http://www.tomshardware.com/forum/262730-31-breadboardi...

The breadboarding thread has a paragraph about how to build and test a PC in stages.

Breadboard with just motherboard, CPU & HSF, case speaker, and PSU. You do have a case speaker installed, right? If not, you really, really need one. If your case or motherboard didn't come with a system speaker, you can buy one here:
http://www.cwc-group.com/casp.html

You can turn on the PC by momentarily shorting the two pins that the case power switch goes to.

You should hear a series of long, single beeps indicating memory problems.
Silence indicates a problem with (in most likely order) the PSU, motherboard, or CPU.

At this point, you can sort of check the PSU. Try to borrow a known good PSU. If you cannot do that, use a DMM to measure the voltages. Measure between the colored wires and either chassis ground or the black wires. Yellow wires should be 12 volts. Red wires: +5 volts, orange wires: +3.3 volts, blue wire : -12 volts, violet wire: 5 volts always on. Tolerances are +/- 5% except for the -12 volts which is +/- 10%.

The gray wire is really important. It should go from 0 to +5 volts when you turn the PSU on with the case switch. CPU needs this signal to boot.

You can turn on the PSU by completely disconnecting the PSU and using a paperclip or jumper wire to short the green wire to one of the neighboring black wires.
http://www.youtube.com/watch?v=5FWXgQSokF4&feature=yout...

This checks the PSU under no load conditions, so it is not completely reliable. But if
it can not pass this, it is dead. Then repeat the checks with the PSU plugged into the computer to put a load on the PSU.

Install a memory stick. Boot. Beep pattern should change to one long and several short beeps indicating a missing graphics card. Silence or long single beeps indicate a problem with the memory.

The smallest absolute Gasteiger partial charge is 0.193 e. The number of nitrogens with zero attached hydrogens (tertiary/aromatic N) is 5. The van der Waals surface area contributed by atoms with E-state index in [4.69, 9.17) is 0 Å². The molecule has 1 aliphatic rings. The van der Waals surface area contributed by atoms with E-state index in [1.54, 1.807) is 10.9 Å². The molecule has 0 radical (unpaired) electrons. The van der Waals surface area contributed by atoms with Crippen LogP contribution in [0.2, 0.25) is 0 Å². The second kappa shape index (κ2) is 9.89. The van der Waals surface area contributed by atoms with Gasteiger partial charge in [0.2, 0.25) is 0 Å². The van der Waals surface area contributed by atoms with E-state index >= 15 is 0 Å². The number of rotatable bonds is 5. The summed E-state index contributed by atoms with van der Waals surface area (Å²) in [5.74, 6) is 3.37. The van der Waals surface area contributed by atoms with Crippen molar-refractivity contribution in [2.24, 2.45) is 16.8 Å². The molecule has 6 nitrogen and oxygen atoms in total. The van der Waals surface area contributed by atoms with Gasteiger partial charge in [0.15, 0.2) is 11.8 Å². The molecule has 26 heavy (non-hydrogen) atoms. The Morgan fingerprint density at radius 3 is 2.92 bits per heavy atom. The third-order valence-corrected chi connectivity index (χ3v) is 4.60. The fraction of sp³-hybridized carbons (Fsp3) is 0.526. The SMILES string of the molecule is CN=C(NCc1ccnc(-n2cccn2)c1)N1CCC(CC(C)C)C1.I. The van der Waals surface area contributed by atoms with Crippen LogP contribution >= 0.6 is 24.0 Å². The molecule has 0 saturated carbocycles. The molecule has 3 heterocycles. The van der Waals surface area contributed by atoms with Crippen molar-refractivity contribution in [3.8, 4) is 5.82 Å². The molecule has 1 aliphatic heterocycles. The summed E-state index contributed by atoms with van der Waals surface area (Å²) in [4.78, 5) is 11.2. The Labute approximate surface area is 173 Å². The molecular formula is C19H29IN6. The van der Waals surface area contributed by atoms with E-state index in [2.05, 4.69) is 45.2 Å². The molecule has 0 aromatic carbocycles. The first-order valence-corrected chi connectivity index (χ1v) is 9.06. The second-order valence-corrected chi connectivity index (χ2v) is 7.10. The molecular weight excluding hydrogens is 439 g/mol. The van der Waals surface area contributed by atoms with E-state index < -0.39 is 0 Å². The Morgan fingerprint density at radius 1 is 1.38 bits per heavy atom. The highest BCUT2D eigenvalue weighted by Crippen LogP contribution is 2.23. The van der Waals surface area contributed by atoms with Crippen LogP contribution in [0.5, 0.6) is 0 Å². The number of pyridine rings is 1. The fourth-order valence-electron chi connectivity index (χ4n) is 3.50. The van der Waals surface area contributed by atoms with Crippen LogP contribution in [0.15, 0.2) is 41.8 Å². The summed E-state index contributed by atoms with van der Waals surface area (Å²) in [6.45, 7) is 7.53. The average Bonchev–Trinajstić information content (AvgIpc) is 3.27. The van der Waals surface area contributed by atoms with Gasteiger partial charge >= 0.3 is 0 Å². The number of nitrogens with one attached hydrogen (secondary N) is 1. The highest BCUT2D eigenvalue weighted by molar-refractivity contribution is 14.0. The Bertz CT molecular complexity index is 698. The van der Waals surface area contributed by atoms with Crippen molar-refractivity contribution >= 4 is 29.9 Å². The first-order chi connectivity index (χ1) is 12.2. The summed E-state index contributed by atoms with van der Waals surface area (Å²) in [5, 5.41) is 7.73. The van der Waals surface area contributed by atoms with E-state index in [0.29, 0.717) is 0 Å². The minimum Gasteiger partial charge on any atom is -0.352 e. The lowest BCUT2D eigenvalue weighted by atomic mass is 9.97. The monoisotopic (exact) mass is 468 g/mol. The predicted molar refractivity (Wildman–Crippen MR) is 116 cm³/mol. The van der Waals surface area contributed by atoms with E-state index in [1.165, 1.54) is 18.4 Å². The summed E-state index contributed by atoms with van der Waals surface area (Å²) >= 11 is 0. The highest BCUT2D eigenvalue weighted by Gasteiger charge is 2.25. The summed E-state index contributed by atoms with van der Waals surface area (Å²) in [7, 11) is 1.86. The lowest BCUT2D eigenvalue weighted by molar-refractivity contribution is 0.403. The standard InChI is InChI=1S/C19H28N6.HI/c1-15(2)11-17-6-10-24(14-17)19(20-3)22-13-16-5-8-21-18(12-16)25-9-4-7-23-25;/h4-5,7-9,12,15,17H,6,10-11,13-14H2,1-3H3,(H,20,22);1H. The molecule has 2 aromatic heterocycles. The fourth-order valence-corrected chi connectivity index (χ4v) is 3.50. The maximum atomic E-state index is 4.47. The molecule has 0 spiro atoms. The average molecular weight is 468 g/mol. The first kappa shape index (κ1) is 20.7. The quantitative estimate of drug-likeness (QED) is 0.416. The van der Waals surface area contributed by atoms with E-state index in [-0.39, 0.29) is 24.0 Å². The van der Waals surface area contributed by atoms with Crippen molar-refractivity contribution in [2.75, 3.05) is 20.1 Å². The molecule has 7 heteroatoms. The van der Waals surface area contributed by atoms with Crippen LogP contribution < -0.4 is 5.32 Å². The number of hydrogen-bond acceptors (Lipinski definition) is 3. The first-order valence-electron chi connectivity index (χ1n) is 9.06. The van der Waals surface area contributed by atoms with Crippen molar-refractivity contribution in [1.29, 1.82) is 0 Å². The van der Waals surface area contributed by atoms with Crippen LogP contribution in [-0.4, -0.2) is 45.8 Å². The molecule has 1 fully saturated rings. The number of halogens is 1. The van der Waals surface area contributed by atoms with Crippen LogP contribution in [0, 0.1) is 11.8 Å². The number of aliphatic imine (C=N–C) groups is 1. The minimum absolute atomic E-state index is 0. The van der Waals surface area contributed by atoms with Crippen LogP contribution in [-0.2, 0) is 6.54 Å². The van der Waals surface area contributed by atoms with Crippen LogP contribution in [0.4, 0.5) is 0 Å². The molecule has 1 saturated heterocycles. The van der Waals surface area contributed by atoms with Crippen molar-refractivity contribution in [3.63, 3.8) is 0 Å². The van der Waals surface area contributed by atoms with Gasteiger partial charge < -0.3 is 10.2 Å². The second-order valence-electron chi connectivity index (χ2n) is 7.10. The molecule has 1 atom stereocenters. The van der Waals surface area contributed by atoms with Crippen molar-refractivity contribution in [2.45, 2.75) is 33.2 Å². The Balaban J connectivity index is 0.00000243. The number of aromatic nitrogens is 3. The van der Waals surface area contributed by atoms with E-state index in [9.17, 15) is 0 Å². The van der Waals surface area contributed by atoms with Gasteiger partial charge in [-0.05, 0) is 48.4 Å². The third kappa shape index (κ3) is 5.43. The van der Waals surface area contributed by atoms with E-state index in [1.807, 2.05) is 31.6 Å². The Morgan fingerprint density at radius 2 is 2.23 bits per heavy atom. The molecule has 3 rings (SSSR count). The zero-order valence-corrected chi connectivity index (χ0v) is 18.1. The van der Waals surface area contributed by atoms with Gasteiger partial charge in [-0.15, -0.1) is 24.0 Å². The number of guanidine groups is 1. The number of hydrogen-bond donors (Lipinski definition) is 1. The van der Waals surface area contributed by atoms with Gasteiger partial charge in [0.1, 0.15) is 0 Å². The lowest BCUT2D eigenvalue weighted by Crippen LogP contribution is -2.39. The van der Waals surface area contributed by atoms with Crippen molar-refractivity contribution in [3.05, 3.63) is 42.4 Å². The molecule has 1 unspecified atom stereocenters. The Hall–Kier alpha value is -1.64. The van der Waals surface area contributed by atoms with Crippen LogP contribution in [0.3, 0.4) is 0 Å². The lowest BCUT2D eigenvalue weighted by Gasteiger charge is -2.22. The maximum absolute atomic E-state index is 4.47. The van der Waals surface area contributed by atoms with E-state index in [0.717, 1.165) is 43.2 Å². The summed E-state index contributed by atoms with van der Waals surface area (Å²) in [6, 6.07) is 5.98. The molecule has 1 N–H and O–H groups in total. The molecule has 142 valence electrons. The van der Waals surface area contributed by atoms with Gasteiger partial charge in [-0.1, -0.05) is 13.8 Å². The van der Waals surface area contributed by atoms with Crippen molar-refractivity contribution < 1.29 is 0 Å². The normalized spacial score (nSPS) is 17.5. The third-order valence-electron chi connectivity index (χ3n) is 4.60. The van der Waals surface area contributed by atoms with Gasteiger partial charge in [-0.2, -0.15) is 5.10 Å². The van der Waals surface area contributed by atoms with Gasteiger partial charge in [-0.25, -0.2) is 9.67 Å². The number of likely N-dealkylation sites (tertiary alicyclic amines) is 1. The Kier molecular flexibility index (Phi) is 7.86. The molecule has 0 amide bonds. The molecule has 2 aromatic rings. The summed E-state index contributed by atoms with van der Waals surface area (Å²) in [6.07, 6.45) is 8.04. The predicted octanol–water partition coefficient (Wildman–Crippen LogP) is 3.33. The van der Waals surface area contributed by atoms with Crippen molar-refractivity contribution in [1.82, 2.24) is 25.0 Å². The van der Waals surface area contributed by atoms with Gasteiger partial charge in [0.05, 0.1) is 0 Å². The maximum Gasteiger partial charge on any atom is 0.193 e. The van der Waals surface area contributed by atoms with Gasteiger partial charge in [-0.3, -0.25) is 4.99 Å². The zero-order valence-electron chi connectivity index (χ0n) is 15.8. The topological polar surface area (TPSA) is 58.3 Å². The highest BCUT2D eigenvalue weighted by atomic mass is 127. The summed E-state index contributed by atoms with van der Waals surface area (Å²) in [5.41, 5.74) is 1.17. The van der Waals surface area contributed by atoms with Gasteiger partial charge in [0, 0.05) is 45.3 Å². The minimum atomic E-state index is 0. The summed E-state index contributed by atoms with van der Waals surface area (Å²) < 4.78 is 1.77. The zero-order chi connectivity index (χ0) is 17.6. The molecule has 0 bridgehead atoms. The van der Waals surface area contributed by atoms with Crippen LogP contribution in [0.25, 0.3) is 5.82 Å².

Insert the video card and connect any necessary PCIe power connectors. Boot. At this point, the system should POST successfully (a single short beep). Notice that you do not need keyboard, mouse, monitor, or drives to successfully POST.

Now start connecting the rest of the devices starting with the monitor, then keyboard and mouse, then the rest of the devices, testing after each step.
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July 24, 2010 7:48:56 PM

@ohiou: I will definitely check that out next time I get a peek at the board. The idea never occurred to me.
@Wam: I can just disconnect all the header cables and that will solve that test, right?

@jsc: Thank you for posting those troubleshooting guides, I had no idea they were available. As far as the list in that guide is concerned, I've completed every single step except for resetting the CMOS. Everything was satisfactory as far as the guide is concerned. I also had misplaced the I/O shield for the motherboard and was not using one when the mobo was secured in the case. Would this cause a short? Also, are there specific screws that need to be used in the motherboard? I used screws that fit from my collection, and they were the only ones that fit.

As far as that PSU is concerned, its a known good PSU for me. I had just removed it from my own build not even a few days beforehand. Would it have failed as soon as I removed it? My build was definitely a higher load than this system I'm working on.

Are the HDD access and power LEDs required to be plugged into the board? I tried booting without them and nothing happened. I'll try breadboarding the components once I'm able to get to my friends house again and I'll also see if I can get you guys some pictures relating to specific concerns.

Also, the case I am using is an NZXT Apollo. Maybe someone with experience with that case can help me figure out if the power switch cables and stuff are funky.

EDIT: My buddy is currently using that Rosewill in his other computer as we speak to power a generic system. His components:

Mobo: Generic, I'm going to assume an intel board
CPU: Celeron 450 listed above
RAM: Generic RAM, I'll see if I can get specifics on this (1.8V)
GPU: The MSI 8600 listed above
HDD: Seagate 250GB
CD/DVD Drive
Netgear Wireless NIC